Pulitzer Prize-winning author Michael Cunningham, in his New York Times Book Review piece on Rebecca Makkai’s chronicle of the AIDS epidemic, The Great Believers, calls the novel “the first to convey the terrors and tragedies of the epidemic’s early years as well as its course and its repercussions over the decades.” Over at the Washington Post, Ron Charles praises iconic Australian writer Tim Winton’s Cormac McCarthy-esque new novel, The Shepherd’s Hut, writing that the book is “almost too painful to read, but also too plaintive to put down.” Tyler Malone and the Los Angeles Times finds value, joy, and beauty in David Lynch’s hybrid work of memoir and interview, Room to Dream. We’ve also got beloved thespian Simon Callow on Stephen Greenblatt’s Tyrant: Shakespeare on Politics, and Katy Waldman’s New Yorker essay on an eerie love story between a woman and a store: Sayaka Murata’s Convenience Store Woman.
“The Great Believers is, as far as I know, among the first novels to chronicle the AIDS epidemic from its initial outbreak to the present—among the first, that is, to convey the terrors and tragedies of the epidemic’s early years as well as its course and its repercussions over the decades. Makkai puts the epidemic (which, of course, has not yet ended) into historical perspective without distancing it or blunting its horrors … It would be futile to try to convey the novel’s considerable population, or its plots and subplots, though both population and plots are ingeniously interwoven. The question ‘What happens next?’ remains pressing from the first page to the last … Although I can’t help wishing the two stories had worked together more potently, that doesn’t detract from the deep emotional impact of The Great Believers, nor does it diminish Makkai’s accomplishment. She has borne unblinking witness to history and to a horrific episode already in danger—among Americans, that is—of becoming a horror story out of the past.”
“Tim Winton’s new novel hovers between a profane confession and a plea for help. A distinctly Down Under story by this most Australian writer, The Shepherd’s Hut is almost too painful to read, but also too plaintive to put down … Winton still remains in Western Australia, where he was born, and that long experience with the place and the language is baked deep into his prose. The Shepherd’s Hut rises out of this punishing landscape … If too many contemporary novels strike you as effete and suburban, here’s survivalist fiction at its rawest from a novelist who sometimes sounds as bleak as our own Cormac McCarthy. ‘I was sitting round starving to death,’ Jaxie says, before finally shooting a kangaroo and skinning it with a dull knife. But this tale of tooth and claw is deepened by Jaxie’s abiding dignity. Fear of capture isn’t really pushing him across these hundreds of miles so much as his determination to reach a young woman he loves. Even that chivalric quest, though, is complicated. Possibly hopeless.”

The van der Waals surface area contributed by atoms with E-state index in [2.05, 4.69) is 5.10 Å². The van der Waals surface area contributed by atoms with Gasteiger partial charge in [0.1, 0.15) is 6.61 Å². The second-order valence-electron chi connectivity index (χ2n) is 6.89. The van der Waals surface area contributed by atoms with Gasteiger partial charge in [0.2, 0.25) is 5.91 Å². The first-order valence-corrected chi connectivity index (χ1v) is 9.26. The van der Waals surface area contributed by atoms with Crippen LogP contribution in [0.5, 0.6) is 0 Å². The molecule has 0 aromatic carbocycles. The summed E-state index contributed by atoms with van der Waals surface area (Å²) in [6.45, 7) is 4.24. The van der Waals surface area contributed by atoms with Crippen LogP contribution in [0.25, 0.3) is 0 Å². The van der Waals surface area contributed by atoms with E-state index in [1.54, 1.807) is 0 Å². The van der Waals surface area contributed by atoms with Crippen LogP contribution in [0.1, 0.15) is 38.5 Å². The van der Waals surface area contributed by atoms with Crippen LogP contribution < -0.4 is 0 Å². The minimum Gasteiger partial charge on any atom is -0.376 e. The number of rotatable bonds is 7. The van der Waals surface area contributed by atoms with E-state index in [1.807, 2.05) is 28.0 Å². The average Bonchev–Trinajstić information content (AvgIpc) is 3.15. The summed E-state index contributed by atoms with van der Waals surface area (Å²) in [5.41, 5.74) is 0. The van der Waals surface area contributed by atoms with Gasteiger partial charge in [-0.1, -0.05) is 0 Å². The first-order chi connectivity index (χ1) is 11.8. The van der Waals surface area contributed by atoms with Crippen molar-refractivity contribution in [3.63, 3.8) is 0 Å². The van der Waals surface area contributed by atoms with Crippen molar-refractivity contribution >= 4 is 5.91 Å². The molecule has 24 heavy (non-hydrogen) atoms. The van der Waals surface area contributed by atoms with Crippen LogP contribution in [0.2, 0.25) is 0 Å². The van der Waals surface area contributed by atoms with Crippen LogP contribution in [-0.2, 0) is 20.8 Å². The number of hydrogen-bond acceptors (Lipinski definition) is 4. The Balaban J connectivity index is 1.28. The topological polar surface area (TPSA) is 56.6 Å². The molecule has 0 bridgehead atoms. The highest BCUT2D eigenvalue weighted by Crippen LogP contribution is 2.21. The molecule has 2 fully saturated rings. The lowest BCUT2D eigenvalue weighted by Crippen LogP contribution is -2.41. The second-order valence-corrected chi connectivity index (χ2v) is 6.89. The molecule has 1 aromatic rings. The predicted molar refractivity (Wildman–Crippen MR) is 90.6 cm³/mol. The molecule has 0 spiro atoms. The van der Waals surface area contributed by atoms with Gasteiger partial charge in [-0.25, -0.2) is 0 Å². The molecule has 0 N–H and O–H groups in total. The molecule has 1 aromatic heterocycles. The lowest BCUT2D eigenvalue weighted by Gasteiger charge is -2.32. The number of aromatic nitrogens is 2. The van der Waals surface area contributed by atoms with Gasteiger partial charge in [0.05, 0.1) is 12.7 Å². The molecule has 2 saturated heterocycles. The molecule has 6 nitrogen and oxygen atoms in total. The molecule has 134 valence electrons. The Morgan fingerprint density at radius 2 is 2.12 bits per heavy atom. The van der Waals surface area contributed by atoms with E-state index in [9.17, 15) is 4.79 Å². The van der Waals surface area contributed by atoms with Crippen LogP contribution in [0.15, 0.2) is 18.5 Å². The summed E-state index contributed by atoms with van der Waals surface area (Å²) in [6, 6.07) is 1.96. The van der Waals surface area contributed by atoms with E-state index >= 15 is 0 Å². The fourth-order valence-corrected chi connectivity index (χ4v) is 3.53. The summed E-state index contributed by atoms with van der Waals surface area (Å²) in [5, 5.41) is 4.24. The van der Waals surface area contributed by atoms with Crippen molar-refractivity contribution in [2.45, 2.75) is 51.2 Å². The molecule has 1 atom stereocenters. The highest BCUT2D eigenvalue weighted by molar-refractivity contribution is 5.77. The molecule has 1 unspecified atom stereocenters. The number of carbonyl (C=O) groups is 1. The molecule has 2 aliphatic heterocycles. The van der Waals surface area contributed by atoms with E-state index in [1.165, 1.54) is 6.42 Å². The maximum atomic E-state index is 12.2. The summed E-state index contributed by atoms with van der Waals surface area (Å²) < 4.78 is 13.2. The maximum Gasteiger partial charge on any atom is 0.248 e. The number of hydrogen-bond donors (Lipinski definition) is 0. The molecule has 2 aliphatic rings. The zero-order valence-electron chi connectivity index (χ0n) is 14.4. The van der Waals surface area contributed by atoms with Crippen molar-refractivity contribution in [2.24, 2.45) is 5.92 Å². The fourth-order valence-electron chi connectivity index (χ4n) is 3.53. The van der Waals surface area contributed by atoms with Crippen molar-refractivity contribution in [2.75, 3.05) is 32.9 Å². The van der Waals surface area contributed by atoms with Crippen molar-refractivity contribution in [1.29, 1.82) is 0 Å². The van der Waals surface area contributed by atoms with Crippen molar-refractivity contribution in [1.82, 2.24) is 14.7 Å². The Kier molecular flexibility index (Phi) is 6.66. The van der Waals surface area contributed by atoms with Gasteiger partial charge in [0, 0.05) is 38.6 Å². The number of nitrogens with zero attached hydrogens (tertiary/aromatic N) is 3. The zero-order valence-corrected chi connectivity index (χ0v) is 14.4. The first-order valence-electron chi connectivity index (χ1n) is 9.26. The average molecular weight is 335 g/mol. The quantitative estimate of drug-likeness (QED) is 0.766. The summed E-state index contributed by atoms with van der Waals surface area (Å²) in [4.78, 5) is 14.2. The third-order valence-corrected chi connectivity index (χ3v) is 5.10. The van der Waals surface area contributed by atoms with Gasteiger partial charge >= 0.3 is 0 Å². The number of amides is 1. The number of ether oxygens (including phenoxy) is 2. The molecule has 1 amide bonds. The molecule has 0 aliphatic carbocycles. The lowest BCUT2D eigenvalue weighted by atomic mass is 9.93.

“What makes Room to Dream different from your average celebrity tell-all—aside from the idiosyncratic figure at its center—is the book’s form. It is composed as a diptych: one half biography, one half memoir … The book doesn’t give us one focused view of Lynch, but a double vision, as though two similar but not quite exact portraits of the man have been projected onto one another … the blending of biography and memoir into a kind of biographical duet turns the whole project on its head, makes it different, stranger, more alive … Sometimes these tales move the plot of his life forward, and sometimes they feel random, tangential, maybe even unnecessary … there is value, joy, and beauty in staying with Lynch and his cohorts for these 500-plus pages, no matter where they take you or how long they seem to stare into space making a decision.”
“The novel borrows from Gothic romance, in its pairing of the human and the alluringly, dangerously not. It is a love story, in other words, about a misfit and a store. Or is horror the more accurate genre? … One eerie achievement of Convenience Store Woman is that the reader is never entirely sure how to think about Keiko. Is she monstrous? Brave and eccentric? … Murata’s flattened prose has a bodega-after-11-p.m. quality: it feels bathed in garish, fluorescent light. If Keiko comes off as frightening and robotic, so does the entire universe in which her story unfurls … But, for all the disturbance and oddity in Convenience Store Woman, the book dares the reader to interpret it as a happy story about a woman who has managed to craft her own ‘good life.’”
“Slyly and wittily, he analyzes political events in Shakespeare’s world in terms of our own experience … Though Greenblatt never names the 45th president, he has, on his own admission, a severe case of the DTs. Virtually every paragraph of the book points to him … Tyrant is a fine polemic, but it is considerably more than that. We learn not simply what Trump tells us about Shakespeare but what Shakespeare tells us about Trump. Illuminating scene after scene, Greenblatt is especially fine on the mechanisms of tyranny, its ecology, so to speak, leaving one deeply moved all over again by Shakespeare’s profound and direct understanding of what it is to be human—which includes, alas, being a tyrant.”